Dated at Cary, North Carolina this 3rd day of October 2007,

Scott Huminski, pro se
111-2C Killam Court
Cary, NC 27513
(202) 239-6045 CC: Erica Albin Marthage, esq.

Exhibit "A"

High Court overturns contempt conviction

Bennington Banner, 9/22/2007
MIKE GLEASON, Staff Writer
Saturday, September 22

BENNINGTON -- The Vermont Supreme Court overturned the contempt conviction of an area man in a decision announced Friday.

The court reversed a Bennington District Court ruling, which sentence Paul Stell to community service for failing to comply with a court order.

First time in 30 years.

The case was one of four heard by the state's highest court when it held a session in Bennington Superior Court in March. That marked the first time in 30 years the supreme court visited Bennington.

At the time, public defender Frederick Bragdon and Bennington County State's Attorney Erica Marthage argued in front of the justices about whether Stell's conviction should stand.

Stell originally pleaded guilty to a charge of unlawful mischief and was place on probation and given suspended jail time as a result. Stell's conditions of probation did not contain a provision that he be fingerprinted, but the prosecution had the court issue a separate order that he appear at a police station within five days to be fingerprinted.

Probation violation.

Stell did not appear to be fingerprinted within the time limit, and he was arrested. He was charged with contempt of court as well as violating his probation for being charged with another crime.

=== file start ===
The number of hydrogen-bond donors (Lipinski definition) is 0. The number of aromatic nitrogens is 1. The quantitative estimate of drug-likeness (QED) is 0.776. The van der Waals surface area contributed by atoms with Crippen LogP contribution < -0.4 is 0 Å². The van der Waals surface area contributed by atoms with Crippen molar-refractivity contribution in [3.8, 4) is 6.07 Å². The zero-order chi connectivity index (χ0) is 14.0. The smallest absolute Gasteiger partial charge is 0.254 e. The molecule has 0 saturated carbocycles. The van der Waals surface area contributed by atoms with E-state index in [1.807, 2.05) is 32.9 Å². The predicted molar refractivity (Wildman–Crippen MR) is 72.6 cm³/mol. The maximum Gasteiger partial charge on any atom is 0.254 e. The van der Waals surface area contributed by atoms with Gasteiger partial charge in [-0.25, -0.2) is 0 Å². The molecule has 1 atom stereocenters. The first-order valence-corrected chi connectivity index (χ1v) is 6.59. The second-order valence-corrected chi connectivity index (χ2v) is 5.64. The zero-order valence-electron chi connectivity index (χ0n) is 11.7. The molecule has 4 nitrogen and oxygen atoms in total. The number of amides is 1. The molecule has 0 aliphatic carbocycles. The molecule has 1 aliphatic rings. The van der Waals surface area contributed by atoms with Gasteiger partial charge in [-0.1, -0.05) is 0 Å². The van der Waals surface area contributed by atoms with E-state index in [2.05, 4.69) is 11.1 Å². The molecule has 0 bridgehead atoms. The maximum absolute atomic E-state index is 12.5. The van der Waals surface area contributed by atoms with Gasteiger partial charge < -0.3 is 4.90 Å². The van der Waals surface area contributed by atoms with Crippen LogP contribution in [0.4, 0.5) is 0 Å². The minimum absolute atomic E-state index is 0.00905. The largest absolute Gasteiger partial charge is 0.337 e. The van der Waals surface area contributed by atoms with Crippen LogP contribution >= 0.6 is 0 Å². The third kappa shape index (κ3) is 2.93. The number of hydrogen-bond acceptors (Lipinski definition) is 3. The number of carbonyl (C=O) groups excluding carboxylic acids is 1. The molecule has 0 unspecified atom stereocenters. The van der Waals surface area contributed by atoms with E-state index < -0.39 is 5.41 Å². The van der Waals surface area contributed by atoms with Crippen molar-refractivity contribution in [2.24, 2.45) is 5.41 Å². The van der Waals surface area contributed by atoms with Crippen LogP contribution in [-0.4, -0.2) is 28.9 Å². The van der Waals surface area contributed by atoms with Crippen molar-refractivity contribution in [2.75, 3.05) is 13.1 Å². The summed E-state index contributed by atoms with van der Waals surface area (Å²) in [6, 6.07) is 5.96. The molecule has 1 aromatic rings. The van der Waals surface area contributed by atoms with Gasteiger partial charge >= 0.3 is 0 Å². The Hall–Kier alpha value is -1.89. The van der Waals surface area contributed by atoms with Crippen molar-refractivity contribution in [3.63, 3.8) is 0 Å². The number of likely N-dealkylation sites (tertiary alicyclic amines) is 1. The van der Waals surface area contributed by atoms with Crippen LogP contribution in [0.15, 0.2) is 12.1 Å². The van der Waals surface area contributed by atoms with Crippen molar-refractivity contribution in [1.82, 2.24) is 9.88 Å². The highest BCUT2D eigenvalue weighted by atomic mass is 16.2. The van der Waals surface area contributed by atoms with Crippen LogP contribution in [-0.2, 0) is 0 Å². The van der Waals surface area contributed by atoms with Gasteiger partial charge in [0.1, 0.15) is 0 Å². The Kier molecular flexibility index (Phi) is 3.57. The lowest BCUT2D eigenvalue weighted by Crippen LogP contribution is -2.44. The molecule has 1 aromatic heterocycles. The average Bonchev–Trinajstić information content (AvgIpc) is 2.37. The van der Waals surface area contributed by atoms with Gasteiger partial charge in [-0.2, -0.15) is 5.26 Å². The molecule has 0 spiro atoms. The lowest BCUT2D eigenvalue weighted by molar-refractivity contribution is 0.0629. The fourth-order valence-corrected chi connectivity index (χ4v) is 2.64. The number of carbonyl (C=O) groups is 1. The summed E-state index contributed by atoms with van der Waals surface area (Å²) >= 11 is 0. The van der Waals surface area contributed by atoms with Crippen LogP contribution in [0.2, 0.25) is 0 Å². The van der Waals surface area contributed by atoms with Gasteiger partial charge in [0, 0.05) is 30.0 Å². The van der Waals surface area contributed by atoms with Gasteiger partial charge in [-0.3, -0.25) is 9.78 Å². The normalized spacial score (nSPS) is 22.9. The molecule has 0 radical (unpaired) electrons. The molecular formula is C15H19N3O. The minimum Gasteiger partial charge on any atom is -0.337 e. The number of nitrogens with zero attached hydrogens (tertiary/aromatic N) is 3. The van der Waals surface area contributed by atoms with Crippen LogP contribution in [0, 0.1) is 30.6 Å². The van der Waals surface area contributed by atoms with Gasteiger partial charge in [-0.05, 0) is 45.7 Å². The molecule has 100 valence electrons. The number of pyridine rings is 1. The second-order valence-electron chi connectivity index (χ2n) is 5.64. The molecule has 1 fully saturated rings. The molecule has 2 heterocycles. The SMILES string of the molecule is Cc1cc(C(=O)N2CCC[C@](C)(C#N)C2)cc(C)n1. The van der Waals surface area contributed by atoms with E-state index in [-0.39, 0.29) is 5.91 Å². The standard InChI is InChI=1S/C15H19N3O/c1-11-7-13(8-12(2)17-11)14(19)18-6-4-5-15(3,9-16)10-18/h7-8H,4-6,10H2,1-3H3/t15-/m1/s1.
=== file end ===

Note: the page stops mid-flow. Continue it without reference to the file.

Stell appealed the decision, arguing that the court should only be allowed to order fingerprinting as a condition of probation.

"The scheme used in Bennington allows a double penalty to be imposed on the defendant: a
contempt of court and a violation of probation," the defense wrote.

In its decision, written by Justice John Dooley, the Supreme Court cited a Vermont law that says failure to submit to fingerprinting can be punished as a violation of probation.

"The statute plainly directs that the court require that a defendant who is sentenced to imprisonment submit to fingerprinting as a condition of probation," the decision reads. "Thus, the Legislature intended that a failure to submit to fingerprinting will be a violation of probation, punishable like any other violation."

The court, however, said that courts do not have the authority to issue a separate order that would make failure to comply a second crime.

"We conclude that the Legislature intended that the post-judgment requirement for fingerprinting be imposed only in a probation order and not by separate order, as occurred here," the decision reads.

Marthage said Friday evening that she had not yet reviewed the court's decision. According to Marthage, the charges against Stell were filed by her predecessor, former state's attorney William D. Wright. She said she would dismiss the contempt charge against Stell, but the violation of probation conviction would stand, as it had not been appealed.

Marthage said that the state's attorney's office had not issued separate fingerprint orders since she took office. Marthage said Stell's case was a unique one.

"We were the only county to do this to begin with," Marthage said.

*** END ***

The predecessor state's attorney's objective was to pile on wrongful criminal charges upon a defendant to oppress and up the ante. As Vermont rotates judges, one would think a judge would wonder why one county used this illegal technique to harass a defendant with multiple crimes in violation of statute. This went on for 20 years. -- SH

Excellent Slate article on the discipline of prosecutors,